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Marc-Andre Bergeron Evoking Memories of Mark Streit in Montreal

NEWARK, NJ - DECEMBER 16:  Marc-Andre Bergeron #47 of the Montreal Canadiens skates against the New Jersey Devils at the Prudential Center on December 16, 2009 in Newark, New Jersey. The Devils defeated the Canadiens 2-1.  (Photo by Jim McIsaac/Getty Images)
Jim McIsaac/Getty Images
Felix SicardCorrespondent IOctober 31, 2016

In 2007-08, the Montreal Canadiens had the best power play in the National Hockey League, due in large part to some of the best offensive defensemen in the game today, namely Andrei Markov and Mark Streit.

Both blueliners possess booming shots from the point and excellent on-ice vision, two attributes that are vital on the power play.

While Markov was an anchor in the Canadiens' back end alongside Mike Komisarek, Streit was constantly shifted from forward to defensemen in his tenure in Montreal, due in large part to both his offensive abilities and a crowded blueline.

Although Streit was a regular contributor in the regular season and the playoffs, Guy Carbonneau continuously juggled him between forward and defense. This incited the Swiss blueliner to not re-sign with the Canadiens, instead accepting an offer from the New York Islanders.

Since then, the Montreal power play has been on a downward spiral, in large part due to the absence of Streit.

With Andrei Markov going down early in the season, a huge void was left on the man advantage, so Bob Gainey decided to go out and sign free agent Marc-Andre Bergeron.

In his 31 games with the Habs, Bergeron has already put up 19 points, nine of those points being goals.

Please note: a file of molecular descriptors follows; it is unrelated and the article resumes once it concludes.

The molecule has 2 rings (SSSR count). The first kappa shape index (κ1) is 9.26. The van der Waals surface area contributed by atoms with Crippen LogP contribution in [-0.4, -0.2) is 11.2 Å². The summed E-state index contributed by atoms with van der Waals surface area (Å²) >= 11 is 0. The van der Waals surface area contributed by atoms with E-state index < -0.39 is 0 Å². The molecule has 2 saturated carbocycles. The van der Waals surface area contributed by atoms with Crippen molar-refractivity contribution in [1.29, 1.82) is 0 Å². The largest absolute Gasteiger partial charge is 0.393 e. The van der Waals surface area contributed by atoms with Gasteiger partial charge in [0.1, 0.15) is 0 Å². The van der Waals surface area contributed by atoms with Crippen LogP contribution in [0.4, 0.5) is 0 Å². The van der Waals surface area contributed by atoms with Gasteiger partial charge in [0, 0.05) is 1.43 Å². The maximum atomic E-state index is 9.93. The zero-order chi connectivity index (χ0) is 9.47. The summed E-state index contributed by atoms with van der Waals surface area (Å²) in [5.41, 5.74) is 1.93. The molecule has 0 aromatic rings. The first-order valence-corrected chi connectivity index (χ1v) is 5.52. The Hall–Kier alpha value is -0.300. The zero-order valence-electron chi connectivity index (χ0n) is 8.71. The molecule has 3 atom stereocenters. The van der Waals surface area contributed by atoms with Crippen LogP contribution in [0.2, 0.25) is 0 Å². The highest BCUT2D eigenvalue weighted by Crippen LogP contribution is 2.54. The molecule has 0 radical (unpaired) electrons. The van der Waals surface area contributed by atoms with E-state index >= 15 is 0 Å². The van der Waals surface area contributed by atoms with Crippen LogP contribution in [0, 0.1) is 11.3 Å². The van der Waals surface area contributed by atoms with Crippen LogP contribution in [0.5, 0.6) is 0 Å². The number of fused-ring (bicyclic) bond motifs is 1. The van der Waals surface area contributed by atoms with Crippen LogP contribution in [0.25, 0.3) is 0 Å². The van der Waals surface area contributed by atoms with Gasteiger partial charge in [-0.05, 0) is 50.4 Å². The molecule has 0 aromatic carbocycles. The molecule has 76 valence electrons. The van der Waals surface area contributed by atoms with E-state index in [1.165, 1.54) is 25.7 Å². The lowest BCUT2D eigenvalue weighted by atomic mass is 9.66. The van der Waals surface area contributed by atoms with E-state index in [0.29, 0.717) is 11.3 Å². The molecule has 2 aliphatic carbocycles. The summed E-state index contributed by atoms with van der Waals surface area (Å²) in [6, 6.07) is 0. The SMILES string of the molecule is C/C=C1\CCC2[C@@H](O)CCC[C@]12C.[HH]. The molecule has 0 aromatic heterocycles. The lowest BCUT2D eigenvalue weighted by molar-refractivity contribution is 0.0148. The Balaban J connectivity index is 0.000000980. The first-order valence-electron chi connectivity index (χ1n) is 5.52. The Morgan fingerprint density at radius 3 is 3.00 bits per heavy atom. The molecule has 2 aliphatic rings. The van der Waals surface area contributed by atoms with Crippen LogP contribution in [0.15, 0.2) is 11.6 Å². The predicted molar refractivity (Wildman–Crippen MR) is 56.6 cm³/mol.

Bergeron was able to patch up the power play in Markov's absence, but with the return of many injured defensemen, he has been juggled between forward and defense.

As opposed to Streit, Bergeron has taken advantage of the situation to display his offensive talents.

And as more and more defensemen return from injury, it is difficult to envision Bergeron retaining a permanent spot on the blue line, especially since his defensive play is nothing to write home about.

The one constant in Bergeron's time with the Canadiens has been his presence on the power play, where he has ably made opposing teams pay for taking penalties.

And with Andrei Markov now back in action, the French-Canadian defenseman's point total figure to continue to climb.

As of late, a pattern has emerged in many of the Canadiens' victories: solid goaltending and an excellent special team, while the rest they would rather forget about.

The Canadiens remain a team that has trouble playing a full, 60-minute hockey game, so Bergeron's importance to the team only becomes more apparent.

His contract ends at the conclusion of the season, so will he be satisfied being a power play specialist, or will be like Streit and sign with another team that offers him a more permanent position? 

It is tough to imagine that any team would take Bergeron to be a key cog for their defense, so the Habs have a great chance at keeping him on their power play.

Seeing as how Bergeron was able to keep the Canadiens' power play numbers respectable in the absence of Markov, and with his growing importance to the team's playoff hopes, it'd be a shame if Gainey would let him walk like he did Streit.

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